Scott Scale 730 £1999

Plastic fantastic mid-wheeler combines comfort and pace

BikeRadar score 4/5

Scott offers a bewildering array of options based around the super-light Scale hardtail piloted by reigning XC world champ Nino Schurter. 29er? No problem, sir. Prefer the emperor’s new wheel size, 650b? There’s a range to suit.

We plumped for the mid-range, mid-price Scale 730. The ‘7’ indicates it’s a ‘27.5in’ wheeled model, the 2x10 SRAM transmission has ‘race’ written all over it, and it’s all hung on a carbon chassis. Is it a podium contender?

Frame and equipment: all about the flow

Scott’s carbon-framed 7-series Scale range starts with the 735 and ends at the 700SL, which is about as close as it’s possible to get to a World Cup bike straight off the showroom floor. Component spec aside, the main difference is in the type of carbon used – the more expensive bikes get lighter, stronger material tagged HMX by Scott. The 730 shares its HMF (it stands for “high modulus”) frame with the 735, but gets better parts.

The 730’s smooth tube intersections echo the ‘flow’ of its carbon yarns

Carbon’s ability to be built up in layers makes it a bike designer’s dream. Like many carbon hardtails, the 730’s smooth tube intersections echo the ‘flow’ of the yarns as they’re laid up in the container to build the frame. Scott claims to have reduced the amount of material in the head tube area by more than 10 percent without sacrificing strength, and massive ovalisation at the bottom bracket gives the down tube the kind of torsional rigidity that’s needed in a race bike.

The rear end is where things get interesting. The slender seatstays form Scott’s proprietary Shock Damping System (SDS) by building in a hint of vertical compliance at the rear axle to improve comfort – something not to be sniffed at, even on a race bike. The 'naked' finish’s lack of paint is a further weight-saving measure.

Plugged into the tapered head tube is Fox’s capable 32 Float CTD Evolution fork. Though it lacks a thru-axle to back up the head tube’s inherent stiffness, it’s one of the better mid-range forks, particularly when combined with Scott’s well-designed RideLoc remote. This bar-mounted lever facilitates cycling through the fork’s three low-speed compression settings (Climb/Trail/Descend) one at a time in both directions, making for bob-free sprints and climbs.

Fox’s 32 Float CTD Evolution fork is a competent performer

Transmission-wise Scott has opted for a SRAM X7 and X9 based setup. This means a different feel – SRAM shifting is snappy and direct-feeling, while Shimano’s shifter action is softer and feels more “damped” – and also has implications for durability. It’s beyond the scope of a test like this to measure transmission components’ ability to stand up to wear and tear, but our UK testers' long-term experience is that Shimano transmissions tend to stand up noticeably better than SRAM (with the exception of its 11-speed drivetrains, which are faring better so far). For a bike that’ll see a lot of use, it’s a factor worth bearing in mind.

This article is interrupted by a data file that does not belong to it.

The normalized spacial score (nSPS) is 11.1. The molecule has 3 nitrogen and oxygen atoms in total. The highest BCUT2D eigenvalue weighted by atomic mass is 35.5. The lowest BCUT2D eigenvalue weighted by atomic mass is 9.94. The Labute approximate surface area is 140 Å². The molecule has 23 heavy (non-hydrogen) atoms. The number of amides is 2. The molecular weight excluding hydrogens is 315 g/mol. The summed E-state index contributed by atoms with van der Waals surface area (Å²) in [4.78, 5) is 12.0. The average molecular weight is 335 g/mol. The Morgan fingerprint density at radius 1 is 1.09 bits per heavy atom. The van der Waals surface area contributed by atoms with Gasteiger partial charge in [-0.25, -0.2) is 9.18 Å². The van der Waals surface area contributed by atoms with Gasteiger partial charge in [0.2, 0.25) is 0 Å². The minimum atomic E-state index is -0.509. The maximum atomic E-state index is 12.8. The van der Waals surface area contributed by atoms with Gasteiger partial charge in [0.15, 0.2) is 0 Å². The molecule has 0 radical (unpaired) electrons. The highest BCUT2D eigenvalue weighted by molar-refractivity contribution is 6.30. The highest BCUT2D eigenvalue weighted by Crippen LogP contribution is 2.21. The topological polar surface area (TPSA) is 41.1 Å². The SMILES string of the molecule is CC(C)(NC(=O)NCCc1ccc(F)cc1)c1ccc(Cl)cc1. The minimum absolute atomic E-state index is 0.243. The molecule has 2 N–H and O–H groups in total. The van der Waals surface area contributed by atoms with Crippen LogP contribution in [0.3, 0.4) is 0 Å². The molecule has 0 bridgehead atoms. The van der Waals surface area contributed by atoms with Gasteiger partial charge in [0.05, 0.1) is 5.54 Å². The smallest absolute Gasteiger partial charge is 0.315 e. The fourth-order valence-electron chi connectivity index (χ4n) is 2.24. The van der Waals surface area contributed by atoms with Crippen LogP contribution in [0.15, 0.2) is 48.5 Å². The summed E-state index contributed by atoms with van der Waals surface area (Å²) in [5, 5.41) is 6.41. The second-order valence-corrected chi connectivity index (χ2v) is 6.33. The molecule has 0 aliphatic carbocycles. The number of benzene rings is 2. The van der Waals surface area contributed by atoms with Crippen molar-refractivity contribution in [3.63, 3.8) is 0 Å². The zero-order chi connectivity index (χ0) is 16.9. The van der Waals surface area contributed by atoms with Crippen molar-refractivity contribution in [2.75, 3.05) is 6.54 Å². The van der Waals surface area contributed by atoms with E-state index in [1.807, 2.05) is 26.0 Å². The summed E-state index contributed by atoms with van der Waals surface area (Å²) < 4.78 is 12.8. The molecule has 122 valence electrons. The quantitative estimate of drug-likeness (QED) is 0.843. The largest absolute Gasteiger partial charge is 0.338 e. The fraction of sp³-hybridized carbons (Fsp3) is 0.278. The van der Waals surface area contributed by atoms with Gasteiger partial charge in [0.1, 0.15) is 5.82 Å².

Elsewhere on the Scott, the Syncros finishing kit looks good and works well. The white saddle won’t stay clean for long though, and the disc rotors won’t handle sintered pads.

Ride and handling: come out to play

After years of jumping through hoops trying to make big-diameter 29in wheels handle well, the ‘new’ 650b size must be a breath of fresh air for bike designers. Scarcely bigger in rolling diameter than ‘old’ 26in wheels wearing chunky rubber, the 730’s ‘tweener wheels don’t make any great demands on geometry or frame clearance. The result is a bike that has all the liveliness of an old-skool race bike and none of the common drawbacks of a big-wheeler.

Right from the first turn of the pedals, the Scale wants to play. The weight distribution is spot-on and pick-up from the very stiff chassis is impressive – there’s a feeling of connectedness to both wheels that’s positively inspirational. Few race-orientated bikes manage to be both fast and fun – this is one of those few.

The price is little more than that of many alloy hardtails, but the 730 has a big weight advantage that can be felt in better acceleration and sprinting

There’s another aspect to the Scott’s ride that we haven’t explored yet – weight. Or, more accurately, the lack of it. Though Scales further up the range are even svelter, the 730’s lack of heft is seriously impressive, whether compared with considerably chunkier tin-framed competitors that aren’t much cheaper or more costly carbon contenders that are only slightly lighter. The weight savings are balanced too, borne fairly equally by the frame, fork, wheels and components.

Those smaller-than-29er wheels accelerate noticeably better than most price-equivalent big-wheelers too. Combined with the Scale’s snappy handling, it’s impossible not to want to put the hammer down at every available opportunity. This bike will wring every last ounce of energy from you and leave you exhausted, but begging for more.

The icing on the cake is that acronymed rear end, which delivers exactly what it promises. Torsionally stiff but surprisingly comfy, the skinny stays help keep the rear wheel planted and tracking straight in situations where stiffer bikes are skipping off into the weeds. Even standing sprints over choppy trail sections are easier because the rear wheel stays planted and driving forward.

If it sounds like we’re smitten with the Scale 730, that’s because we are. It’s light, affordable, fast AND fun. Our only reservation is over the longer-term durability of that SRAM transmission, but so far, so good.

This article was originally published in Mountain Biking UK magazine, available on Apple Newsstand and Zinio.

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